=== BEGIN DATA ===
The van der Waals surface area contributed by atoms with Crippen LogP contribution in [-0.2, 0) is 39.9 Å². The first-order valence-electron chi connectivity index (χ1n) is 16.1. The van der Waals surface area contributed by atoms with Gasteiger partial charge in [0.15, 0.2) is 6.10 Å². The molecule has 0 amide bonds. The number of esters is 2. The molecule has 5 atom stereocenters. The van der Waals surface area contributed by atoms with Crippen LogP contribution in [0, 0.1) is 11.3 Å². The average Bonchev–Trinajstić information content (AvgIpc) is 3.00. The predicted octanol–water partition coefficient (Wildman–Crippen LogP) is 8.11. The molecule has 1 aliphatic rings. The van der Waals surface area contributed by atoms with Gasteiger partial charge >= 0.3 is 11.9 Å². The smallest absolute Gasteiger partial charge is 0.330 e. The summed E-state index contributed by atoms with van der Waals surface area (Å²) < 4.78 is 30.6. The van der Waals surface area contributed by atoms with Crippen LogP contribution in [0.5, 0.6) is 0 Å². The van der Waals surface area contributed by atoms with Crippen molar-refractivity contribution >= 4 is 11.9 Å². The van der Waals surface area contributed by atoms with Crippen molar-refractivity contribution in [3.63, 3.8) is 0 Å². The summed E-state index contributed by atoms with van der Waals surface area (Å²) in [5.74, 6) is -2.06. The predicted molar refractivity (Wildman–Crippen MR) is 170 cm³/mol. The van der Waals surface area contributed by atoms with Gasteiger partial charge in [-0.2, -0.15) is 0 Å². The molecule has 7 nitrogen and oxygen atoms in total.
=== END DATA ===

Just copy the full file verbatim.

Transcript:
The van der Waals surface area contributed by atoms with Crippen LogP contribution in [-0.2, 0) is 39.9 Å². The first-order valence-electron chi connectivity index (χ1n) is 16.1. The van der Waals surface area contributed by atoms with Gasteiger partial charge in [0.15, 0.2) is 6.10 Å². The molecule has 0 amide bonds. The number of esters is 2. The molecule has 5 atom stereocenters. The van der Waals surface area contributed by atoms with Crippen LogP contribution in [0, 0.1) is 11.3 Å². The average Bonchev–Trinajstić information content (AvgIpc) is 3.00. The predicted octanol–water partition coefficient (Wildman–Crippen LogP) is 8.11. The molecule has 1 aliphatic rings. The van der Waals surface area contributed by atoms with Gasteiger partial charge >= 0.3 is 11.9 Å². The smallest absolute Gasteiger partial charge is 0.330 e. The summed E-state index contributed by atoms with van der Waals surface area (Å²) < 4.78 is 30.6. The van der Waals surface area contributed by atoms with Crippen LogP contribution in [0.5, 0.6) is 0 Å². The van der Waals surface area contributed by atoms with Crippen molar-refractivity contribution >= 4 is 11.9 Å². The van der Waals surface area contributed by atoms with Crippen molar-refractivity contribution in [3.63, 3.8) is 0 Å². The summed E-state index contributed by atoms with van der Waals surface area (Å²) in [5.74, 6) is -2.06. The predicted molar refractivity (Wildman–Crippen MR) is 170 cm³/mol. The van der Waals surface area contributed by atoms with Gasteiger partial charge in [-0.2, -0.15) is 0 Å². The molecule has 7 nitrogen and oxygen atoms in total.